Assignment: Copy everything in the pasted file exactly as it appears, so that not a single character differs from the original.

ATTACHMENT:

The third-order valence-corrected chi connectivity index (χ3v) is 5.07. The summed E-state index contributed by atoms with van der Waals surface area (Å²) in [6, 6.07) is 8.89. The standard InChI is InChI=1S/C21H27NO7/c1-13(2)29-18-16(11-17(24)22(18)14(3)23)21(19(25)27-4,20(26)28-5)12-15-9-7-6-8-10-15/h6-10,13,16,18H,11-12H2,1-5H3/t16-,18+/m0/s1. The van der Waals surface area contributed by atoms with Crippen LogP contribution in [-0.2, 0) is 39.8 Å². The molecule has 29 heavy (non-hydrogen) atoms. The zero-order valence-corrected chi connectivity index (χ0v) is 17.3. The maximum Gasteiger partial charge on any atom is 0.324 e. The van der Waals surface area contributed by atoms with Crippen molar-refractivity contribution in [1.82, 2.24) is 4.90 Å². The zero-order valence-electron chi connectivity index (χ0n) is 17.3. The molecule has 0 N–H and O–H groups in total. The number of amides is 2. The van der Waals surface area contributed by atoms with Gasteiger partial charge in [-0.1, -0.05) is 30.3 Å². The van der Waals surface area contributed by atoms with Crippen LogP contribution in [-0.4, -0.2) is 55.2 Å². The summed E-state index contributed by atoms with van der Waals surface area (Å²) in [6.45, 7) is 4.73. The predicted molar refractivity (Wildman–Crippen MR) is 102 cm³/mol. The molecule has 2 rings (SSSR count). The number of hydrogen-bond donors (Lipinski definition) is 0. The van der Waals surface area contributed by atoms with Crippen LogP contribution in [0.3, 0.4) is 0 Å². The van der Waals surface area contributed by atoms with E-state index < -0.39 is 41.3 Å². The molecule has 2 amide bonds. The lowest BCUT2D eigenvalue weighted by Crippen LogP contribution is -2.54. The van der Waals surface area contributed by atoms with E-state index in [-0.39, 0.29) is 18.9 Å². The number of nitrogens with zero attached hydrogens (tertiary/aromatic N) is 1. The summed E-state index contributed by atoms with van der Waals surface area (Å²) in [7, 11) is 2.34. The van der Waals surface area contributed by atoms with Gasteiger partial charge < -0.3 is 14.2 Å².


The third-order valence-corrected chi connectivity index (χ3v) is 5.07. The summed E-state index contributed by atoms with van der Waals surface area (Å²) in [6, 6.07) is 8.89. The standard InChI is InChI=1S/C21H27NO7/c1-13(2)29-18-16(11-17(24)22(18)14(3)23)21(19(25)27-4,20(26)28-5)12-15-9-7-6-8-10-15/h6-10,13,16,18H,11-12H2,1-5H3/t16-,18+/m0/s1. The van der Waals surface area contributed by atoms with Crippen LogP contribution in [-0.2, 0) is 39.8 Å². The molecule has 29 heavy (non-hydrogen) atoms. The zero-order valence-corrected chi connectivity index (χ0v) is 17.3. The maximum Gasteiger partial charge on any atom is 0.324 e. The van der Waals surface area contributed by atoms with Crippen molar-refractivity contribution in [1.82, 2.24) is 4.90 Å². The zero-order valence-electron chi connectivity index (χ0n) is 17.3. The molecule has 0 N–H and O–H groups in total. The number of amides is 2. The van der Waals surface area contributed by atoms with Gasteiger partial charge in [-0.1, -0.05) is 30.3 Å². The van der Waals surface area contributed by atoms with Crippen LogP contribution in [-0.4, -0.2) is 55.2 Å². The summed E-state index contributed by atoms with van der Waals surface area (Å²) in [6.45, 7) is 4.73. The predicted molar refractivity (Wildman–Crippen MR) is 102 cm³/mol. The molecule has 2 rings (SSSR count). The number of hydrogen-bond donors (Lipinski definition) is 0. The van der Waals surface area contributed by atoms with Crippen LogP contribution in [0.3, 0.4) is 0 Å². The van der Waals surface area contributed by atoms with E-state index < -0.39 is 41.3 Å². The molecule has 2 amide bonds. The lowest BCUT2D eigenvalue weighted by Crippen LogP contribution is -2.54. The van der Waals surface area contributed by atoms with E-state index in [-0.39, 0.29) is 18.9 Å². The number of nitrogens with zero attached hydrogens (tertiary/aromatic N) is 1. The summed E-state index contributed by atoms with van der Waals surface area (Å²) in [7, 11) is 2.34. The van der Waals surface area contributed by atoms with Gasteiger partial charge < -0.3 is 14.2 Å².